Tibet may be best known for its bounty of ancient Buddhist monasteries and stark natural beauty—but it’s also blessed with a vast diversity of languages. The Tibetan Plateau is home to more than a dozen distinct local tongues, many of which come with their own elaborate character systems. Unfortunately, thanks to the growth of internet infrastructure and state-sponsored education, many of these lesser-spoken languages are now on the brink of extinction, says University of Melbourne anthropologist Gerald Roche.
As part of ongoing research conducted by the Smithsonian Center for Folklife and Cultural Heritage on issues of language diversity and cultural sustainability, Roche delivered a presentation last Monday on Tibetan language and his research on its decline. In a 2014 paper titled “The Vitality of Tibet’s Minority Languages in the 21st Century,” Roche notes that dozens of languages are spoken on the Plateau but that only “230,000 of the 6.2 million Tibetans in China do not speak Tibetan.” He finds that the minority languages in Tibet are generally spoken by very few people, while Tibetan is known to nearly everyone.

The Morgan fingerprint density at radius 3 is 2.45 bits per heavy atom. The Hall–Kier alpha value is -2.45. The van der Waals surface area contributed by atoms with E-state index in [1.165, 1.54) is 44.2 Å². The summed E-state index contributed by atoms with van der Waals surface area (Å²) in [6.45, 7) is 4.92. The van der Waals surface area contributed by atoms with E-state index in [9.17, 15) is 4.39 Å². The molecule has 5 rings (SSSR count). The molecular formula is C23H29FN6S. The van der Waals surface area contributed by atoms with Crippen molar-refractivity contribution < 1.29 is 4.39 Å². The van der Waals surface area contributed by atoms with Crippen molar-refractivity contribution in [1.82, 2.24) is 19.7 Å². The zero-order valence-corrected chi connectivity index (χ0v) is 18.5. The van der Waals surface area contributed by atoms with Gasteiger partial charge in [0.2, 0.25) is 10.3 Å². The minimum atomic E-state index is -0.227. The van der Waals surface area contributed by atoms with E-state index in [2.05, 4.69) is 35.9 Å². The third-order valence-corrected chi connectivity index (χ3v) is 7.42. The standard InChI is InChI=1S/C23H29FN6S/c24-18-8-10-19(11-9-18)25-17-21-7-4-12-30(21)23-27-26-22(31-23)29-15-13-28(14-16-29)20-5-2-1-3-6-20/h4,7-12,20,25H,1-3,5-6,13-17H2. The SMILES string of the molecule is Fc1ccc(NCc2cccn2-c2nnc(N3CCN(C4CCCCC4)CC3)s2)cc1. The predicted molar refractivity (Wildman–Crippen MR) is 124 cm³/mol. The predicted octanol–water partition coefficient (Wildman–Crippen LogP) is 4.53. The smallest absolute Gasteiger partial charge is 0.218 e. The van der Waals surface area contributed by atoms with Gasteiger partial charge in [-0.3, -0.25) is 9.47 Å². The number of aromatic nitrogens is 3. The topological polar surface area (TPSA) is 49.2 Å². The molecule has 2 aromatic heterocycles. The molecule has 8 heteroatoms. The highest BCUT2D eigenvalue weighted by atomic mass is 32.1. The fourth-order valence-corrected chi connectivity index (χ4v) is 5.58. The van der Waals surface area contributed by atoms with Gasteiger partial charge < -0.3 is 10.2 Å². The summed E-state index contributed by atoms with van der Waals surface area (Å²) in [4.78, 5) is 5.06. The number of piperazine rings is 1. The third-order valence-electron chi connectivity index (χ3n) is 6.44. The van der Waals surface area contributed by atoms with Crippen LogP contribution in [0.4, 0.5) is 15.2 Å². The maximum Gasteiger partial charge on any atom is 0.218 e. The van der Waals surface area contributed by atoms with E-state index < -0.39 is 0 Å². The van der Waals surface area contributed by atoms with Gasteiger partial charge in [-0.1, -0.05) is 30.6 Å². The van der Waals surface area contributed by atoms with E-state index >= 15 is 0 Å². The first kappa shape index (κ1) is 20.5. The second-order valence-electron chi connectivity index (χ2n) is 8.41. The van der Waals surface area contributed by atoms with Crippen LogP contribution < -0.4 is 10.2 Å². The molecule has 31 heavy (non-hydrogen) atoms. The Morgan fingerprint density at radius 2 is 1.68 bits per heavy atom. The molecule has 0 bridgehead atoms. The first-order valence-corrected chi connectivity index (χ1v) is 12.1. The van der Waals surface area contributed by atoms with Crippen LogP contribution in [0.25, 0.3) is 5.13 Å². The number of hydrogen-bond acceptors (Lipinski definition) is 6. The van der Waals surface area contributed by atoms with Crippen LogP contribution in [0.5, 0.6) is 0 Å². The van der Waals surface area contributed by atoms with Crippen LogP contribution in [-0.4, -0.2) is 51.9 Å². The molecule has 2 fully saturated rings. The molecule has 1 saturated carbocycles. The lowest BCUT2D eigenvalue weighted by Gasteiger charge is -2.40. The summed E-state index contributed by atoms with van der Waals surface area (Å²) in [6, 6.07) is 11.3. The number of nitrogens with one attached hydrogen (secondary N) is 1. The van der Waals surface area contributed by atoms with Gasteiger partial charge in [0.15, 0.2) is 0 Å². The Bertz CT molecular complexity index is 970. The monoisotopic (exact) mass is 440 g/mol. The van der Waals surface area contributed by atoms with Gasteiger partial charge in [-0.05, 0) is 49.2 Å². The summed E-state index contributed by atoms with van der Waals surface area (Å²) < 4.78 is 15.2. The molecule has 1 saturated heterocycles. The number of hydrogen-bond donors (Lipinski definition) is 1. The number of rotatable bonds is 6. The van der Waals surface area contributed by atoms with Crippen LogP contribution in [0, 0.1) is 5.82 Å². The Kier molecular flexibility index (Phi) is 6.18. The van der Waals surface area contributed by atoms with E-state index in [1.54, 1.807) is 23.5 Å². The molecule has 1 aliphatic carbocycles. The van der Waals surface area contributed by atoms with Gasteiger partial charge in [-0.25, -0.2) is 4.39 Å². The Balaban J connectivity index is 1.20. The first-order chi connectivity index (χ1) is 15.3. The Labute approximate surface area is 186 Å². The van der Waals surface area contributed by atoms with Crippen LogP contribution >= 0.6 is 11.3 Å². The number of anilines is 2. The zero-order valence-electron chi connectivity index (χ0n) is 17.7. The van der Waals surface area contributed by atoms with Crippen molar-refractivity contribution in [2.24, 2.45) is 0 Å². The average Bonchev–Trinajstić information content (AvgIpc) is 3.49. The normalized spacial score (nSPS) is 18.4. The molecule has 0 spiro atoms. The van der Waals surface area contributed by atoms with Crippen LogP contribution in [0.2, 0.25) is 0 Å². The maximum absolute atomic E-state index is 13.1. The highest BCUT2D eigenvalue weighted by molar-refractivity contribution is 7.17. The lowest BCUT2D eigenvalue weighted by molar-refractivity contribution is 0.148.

From a language preservationist’s perspective, this is a precarious situation. The findings Roche laid out, which synthesized the work of several linguists with expertise in disparate areas of the Plateau, reveal the vibrant tapestry of language in Tibet while also highlighting its fragility.
Read more: Smithsonian